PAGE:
Last October, following one of the brightest flashes of gamma rays ever observed in the sky, telescopes around the world captured a wealth of data from an event that is thought to herald the collapse of a massive star and the birth of a black hole.
But that fire hose of data demonstrated clearly that our understanding of how stars collapse and generate enormous jets of outflowing material accompanied by powerful blasts of X-rays and gamma rays — and likely lots of heavy elements — is woefully inadequate.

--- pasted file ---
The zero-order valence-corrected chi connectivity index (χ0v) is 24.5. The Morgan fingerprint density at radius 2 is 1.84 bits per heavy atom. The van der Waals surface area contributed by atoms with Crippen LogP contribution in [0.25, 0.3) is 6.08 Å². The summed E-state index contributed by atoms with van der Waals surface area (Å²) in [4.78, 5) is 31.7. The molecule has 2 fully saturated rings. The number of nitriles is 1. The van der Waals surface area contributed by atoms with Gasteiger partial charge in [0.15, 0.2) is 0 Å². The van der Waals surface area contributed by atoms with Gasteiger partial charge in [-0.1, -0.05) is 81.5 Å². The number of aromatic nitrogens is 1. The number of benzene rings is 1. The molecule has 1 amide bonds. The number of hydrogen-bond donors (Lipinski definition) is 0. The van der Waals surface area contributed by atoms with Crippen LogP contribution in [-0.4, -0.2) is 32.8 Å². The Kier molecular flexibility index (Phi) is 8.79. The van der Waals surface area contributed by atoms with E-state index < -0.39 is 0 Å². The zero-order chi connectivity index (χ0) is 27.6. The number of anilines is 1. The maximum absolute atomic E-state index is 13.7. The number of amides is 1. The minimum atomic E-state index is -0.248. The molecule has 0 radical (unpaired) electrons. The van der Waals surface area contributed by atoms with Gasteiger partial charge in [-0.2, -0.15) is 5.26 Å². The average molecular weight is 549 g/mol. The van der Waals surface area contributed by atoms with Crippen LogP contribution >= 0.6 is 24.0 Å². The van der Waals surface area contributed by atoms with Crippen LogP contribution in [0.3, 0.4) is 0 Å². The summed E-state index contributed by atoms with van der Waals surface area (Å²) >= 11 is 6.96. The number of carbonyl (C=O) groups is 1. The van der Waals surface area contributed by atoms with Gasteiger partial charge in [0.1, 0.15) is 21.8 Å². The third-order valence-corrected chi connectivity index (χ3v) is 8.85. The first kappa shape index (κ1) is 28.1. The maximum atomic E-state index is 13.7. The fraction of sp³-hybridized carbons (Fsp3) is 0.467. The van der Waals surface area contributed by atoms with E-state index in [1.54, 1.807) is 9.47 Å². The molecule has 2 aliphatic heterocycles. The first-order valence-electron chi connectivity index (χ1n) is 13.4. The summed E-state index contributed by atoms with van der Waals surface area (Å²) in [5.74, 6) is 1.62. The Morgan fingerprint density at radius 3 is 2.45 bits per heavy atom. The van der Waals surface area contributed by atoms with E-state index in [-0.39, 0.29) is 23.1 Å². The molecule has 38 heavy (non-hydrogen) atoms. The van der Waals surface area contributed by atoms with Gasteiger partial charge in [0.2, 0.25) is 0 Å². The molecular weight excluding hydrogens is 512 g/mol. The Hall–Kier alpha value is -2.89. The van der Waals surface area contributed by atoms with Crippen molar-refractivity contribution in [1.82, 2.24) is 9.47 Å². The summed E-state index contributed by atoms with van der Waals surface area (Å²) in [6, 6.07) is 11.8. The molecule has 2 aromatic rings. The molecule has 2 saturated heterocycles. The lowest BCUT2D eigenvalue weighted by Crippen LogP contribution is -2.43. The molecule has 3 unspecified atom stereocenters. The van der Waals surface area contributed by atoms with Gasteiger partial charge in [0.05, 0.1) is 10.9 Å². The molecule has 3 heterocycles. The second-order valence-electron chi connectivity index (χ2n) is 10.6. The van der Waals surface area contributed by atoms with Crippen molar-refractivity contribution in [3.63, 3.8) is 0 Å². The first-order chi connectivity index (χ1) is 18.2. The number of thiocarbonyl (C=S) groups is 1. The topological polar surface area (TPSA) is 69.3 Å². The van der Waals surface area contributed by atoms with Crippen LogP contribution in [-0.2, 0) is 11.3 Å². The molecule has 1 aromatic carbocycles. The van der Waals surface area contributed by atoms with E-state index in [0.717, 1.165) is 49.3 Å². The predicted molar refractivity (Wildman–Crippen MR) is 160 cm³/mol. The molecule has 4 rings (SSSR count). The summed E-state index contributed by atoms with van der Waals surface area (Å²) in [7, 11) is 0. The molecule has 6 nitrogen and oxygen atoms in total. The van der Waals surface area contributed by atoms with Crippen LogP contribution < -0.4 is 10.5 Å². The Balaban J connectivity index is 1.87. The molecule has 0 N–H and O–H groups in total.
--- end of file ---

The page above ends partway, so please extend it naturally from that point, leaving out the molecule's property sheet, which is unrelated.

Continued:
“The data are so good that, basically, the models failed — failed deeply,” said Raffaella Margutti, associate professor of astronomy and of physics at the University of California, Berkeley. “That makes sense because the models are not very complicated. Nature is saying, ‘Well, what you’re seeing is probably an outflow that has way more components than what you think it is.'”